I cannot fully express the gratitude that I have for TFT Events, ISIL, and the Koch Foundation who generously provided scholarships that made it possible for myself and several other Grassroot Institute Interns to attend the 2nd Shanghai Austrian Economic Summit. As a student who recently graduated from Hawaii Pacific University, I have a large amount of energy and enthusiasm to put towards changing the world for the better. However, flying all the way to Shanghai for an economic summit was just a dream–a dream that became reality when the Koch Foundation awarded a grant to TFT Events and ISIL that allowed me to have what can only be described as the experience of a lifetime.Such opportunities have contributed a unique perspective, which has shaped the lens with which I see the world and equipped me with the tools needed to achieve positive change.
Because my degree is in environmental studies (with a focus on correcting environmental injustices), I was certainly in the minority at the Summit. However, while my priorities might have differed from others at the Shanghai Austrian Economic Summit, I found that we shared many of the same values. As an environmentalist, I have constantly been surrounded by well-intentioned activists who are typically critical of decentralized private entities and limited government.Within that circle, I have been a lone ranger in advocating for limited government, more free markets, and individual liberty. It was surreal and refreshing to join over a hundred like-minded thinkers from Africa, India, Italy, Nepal, Thailand, Guatemala, the United States, and even North Korea–all of whom were there to share knowledge on how free markets, individual liberty, and limited government can solve global problems.
Scholars at the summit shared a bounty of experience and knowledge that both shocked me and solidified my confidence in Austrian economic principles. TFT did an excellent job in selecting speakers that covered a wide range of topics. The three days were packed with presenters who were extremely knowledgeable, well-versed, and inspirational. Topics covered included discussion of some of China’s most pressing issues, as well as issues relevant to growth and prosperity in other parts of the world. The summit hosted over twenty-five speakers who gave presentations on a wide range of topics, including capitalism, growth, property rights, eminent domain, regulation, currency, and entrepreneurship.
The most memorable speaker of the Summit had to be Yeonmi Park, a North Korean refugee who told the story of her escape from the repressive regime of Kim Jung Un, and who continues to work for the liberation of her people despite threats from the North Korean government. Other notable speakers included Dr.Christopher Lingle and Simon Lee. Lingle effectively exposed inefficiencies of regulatory entities and revealed that the cost of US regulation is approximately 12% of the GDP. Simon Lee shared his personal insights on Hong Kong and discussed the interesting irony of why, despite being China’s most free economy, the government in Hong Kong is still extremely interventive. The atmosphere of shared ideas and the deep sense of intellectual inquiry were inspiring. I might have been overwhelmed, but was comforted to see that even Dr. Kriengsak Chareonwongsak (former advisor to the Prime Minister of Thailand and Senior Fellow at Harvard University) was taking notes.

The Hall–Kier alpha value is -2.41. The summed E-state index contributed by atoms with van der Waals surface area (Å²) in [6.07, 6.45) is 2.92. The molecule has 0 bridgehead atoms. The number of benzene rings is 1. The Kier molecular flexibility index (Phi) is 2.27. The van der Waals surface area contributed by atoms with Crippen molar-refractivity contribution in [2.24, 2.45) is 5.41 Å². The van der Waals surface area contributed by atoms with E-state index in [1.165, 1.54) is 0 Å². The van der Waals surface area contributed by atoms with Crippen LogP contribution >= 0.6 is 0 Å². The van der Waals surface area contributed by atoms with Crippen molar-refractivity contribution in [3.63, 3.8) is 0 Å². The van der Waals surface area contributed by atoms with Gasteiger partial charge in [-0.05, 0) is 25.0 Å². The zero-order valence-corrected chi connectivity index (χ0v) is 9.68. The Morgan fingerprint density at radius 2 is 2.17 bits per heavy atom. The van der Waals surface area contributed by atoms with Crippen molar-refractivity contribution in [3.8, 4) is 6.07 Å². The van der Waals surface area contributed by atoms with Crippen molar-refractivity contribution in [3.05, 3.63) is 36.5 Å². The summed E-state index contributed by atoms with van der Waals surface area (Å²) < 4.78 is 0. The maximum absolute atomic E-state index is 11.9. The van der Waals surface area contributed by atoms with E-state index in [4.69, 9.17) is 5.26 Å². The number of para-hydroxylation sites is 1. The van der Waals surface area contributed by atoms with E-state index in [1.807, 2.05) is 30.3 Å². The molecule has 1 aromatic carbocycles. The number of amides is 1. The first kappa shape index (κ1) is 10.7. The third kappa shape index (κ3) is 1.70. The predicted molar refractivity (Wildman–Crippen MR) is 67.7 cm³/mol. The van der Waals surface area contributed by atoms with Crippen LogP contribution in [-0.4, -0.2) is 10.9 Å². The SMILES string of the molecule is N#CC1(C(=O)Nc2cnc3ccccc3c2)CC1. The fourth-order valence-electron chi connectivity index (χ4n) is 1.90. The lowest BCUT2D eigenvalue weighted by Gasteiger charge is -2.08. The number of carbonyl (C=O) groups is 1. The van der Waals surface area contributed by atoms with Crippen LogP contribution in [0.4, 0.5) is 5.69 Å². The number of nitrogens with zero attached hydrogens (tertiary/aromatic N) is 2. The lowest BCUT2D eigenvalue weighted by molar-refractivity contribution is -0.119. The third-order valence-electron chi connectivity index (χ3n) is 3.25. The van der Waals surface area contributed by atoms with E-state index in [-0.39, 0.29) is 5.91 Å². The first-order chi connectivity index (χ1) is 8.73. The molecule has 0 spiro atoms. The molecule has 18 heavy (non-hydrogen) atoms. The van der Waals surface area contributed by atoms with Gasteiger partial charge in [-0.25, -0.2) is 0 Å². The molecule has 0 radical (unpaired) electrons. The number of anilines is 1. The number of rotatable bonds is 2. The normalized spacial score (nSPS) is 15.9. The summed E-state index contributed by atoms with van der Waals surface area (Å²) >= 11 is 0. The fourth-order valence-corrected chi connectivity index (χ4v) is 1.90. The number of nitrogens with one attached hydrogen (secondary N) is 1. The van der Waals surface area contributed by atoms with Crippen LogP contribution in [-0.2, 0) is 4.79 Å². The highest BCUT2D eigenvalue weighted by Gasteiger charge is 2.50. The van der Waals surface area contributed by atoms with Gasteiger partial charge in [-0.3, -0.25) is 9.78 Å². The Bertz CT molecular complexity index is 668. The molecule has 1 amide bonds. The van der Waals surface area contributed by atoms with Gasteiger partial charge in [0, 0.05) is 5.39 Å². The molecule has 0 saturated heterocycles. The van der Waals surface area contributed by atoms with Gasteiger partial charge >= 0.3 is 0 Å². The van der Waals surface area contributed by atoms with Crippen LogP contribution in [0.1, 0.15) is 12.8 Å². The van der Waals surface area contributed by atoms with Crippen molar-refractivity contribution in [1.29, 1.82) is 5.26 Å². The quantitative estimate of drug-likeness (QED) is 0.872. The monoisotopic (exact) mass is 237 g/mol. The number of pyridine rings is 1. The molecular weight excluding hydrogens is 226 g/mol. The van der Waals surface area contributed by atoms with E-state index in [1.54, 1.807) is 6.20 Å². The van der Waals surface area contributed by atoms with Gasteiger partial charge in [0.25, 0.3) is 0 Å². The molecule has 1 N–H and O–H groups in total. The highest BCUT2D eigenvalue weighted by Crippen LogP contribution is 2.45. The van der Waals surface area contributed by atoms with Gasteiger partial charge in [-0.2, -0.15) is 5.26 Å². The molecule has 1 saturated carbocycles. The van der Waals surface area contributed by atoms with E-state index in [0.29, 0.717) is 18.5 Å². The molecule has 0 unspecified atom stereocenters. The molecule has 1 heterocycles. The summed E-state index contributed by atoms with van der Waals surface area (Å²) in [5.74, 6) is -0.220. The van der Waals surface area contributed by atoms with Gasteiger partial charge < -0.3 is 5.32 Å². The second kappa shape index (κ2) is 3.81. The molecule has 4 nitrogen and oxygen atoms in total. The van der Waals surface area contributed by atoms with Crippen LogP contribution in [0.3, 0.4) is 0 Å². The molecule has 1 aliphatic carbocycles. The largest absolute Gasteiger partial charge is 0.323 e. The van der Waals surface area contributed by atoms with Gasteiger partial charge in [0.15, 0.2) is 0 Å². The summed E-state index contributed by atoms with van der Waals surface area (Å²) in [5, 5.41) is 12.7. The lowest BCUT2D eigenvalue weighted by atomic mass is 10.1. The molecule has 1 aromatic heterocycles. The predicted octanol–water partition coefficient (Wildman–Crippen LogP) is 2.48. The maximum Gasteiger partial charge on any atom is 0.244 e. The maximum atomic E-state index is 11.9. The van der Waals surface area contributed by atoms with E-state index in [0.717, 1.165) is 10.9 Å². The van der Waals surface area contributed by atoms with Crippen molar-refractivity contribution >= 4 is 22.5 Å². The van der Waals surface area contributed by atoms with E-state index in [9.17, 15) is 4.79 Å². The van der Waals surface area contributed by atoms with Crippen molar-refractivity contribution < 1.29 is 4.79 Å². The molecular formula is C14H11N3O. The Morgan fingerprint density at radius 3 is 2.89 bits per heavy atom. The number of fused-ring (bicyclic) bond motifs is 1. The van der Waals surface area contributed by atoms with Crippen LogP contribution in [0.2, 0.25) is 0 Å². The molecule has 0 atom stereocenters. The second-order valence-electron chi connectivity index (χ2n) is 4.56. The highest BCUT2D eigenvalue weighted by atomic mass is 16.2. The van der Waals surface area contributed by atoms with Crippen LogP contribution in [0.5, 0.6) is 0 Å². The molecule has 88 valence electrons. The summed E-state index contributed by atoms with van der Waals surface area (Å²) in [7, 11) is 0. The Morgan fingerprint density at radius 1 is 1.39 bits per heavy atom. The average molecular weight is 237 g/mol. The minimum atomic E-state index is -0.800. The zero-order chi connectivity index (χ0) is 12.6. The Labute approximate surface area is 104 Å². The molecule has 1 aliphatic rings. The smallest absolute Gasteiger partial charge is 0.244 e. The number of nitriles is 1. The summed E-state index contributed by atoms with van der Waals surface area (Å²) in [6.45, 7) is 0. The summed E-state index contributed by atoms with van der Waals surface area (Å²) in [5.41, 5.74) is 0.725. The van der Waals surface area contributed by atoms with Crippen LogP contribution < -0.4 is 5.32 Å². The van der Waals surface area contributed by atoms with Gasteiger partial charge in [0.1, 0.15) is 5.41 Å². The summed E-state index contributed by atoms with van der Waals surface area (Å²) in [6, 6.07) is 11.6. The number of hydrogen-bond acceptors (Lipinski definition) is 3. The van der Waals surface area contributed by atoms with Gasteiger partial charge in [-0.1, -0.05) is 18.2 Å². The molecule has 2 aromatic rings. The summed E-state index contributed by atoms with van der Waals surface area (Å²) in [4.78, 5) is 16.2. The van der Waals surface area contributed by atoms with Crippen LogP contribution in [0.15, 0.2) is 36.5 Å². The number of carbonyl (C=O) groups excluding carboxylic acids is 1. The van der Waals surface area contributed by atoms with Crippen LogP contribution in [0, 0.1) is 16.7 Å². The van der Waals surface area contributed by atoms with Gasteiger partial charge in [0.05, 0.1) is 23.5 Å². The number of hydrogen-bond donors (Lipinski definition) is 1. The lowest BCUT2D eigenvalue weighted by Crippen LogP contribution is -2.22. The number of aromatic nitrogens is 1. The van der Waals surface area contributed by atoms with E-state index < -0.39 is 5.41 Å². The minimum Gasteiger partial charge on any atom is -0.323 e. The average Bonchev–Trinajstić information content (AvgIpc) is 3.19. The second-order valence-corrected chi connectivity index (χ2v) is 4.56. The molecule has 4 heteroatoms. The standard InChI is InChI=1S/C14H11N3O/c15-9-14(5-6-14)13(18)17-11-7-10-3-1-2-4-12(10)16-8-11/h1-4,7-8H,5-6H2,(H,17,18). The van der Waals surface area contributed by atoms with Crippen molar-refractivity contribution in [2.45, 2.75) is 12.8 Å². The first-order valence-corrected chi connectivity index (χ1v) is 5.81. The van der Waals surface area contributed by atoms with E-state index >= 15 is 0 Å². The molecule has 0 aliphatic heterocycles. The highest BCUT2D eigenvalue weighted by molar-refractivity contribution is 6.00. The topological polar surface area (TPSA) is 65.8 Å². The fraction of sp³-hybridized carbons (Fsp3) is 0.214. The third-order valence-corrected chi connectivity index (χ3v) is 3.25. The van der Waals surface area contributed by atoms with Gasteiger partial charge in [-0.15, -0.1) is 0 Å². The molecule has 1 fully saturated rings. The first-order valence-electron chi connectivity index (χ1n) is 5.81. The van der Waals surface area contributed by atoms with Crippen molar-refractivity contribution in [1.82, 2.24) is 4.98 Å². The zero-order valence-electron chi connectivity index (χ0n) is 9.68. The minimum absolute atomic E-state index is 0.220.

The most incredible and humbling aspect of the summit was the opportunity to actually engage with the presenters as they shared their findings. As I spoke with the different attendees and scholars present there, the sincerity of their efforts was clear. It was obvious that they were doing what they do out of the belief that their work will help to free individuals and make society prosper. I encourage anyone with the resources to do so to attend next year’s summit in Bali. It is not only an opportunity to learn a lot but to make great global connections with other free market thinkers who are eager to help anyone that is working to advance Austrian economic values.
As I work to create waves in my own circle, I will remember that the struggle for individual liberty, accountable government, and free markets is a collective effort worldwide. Support from my new summit connections made will help motivate me to persevere not only in righting environmental injustices, but to do so in a manner that aligns with values that promote a more holistic definition of prosperity. If any readers are in a similar situation to mine, where you are constantly surrounded by opposing views, yet recognize the true benefits of free market principles, I want to emphasize the greatest point that I have taken from this summit: there are fellow freedom fighters all over the world who support and have benefited from these principles, and you are not alone in your efforts.
Emily MacNintch is a research intern for the Grassroot Institute of Hawaii.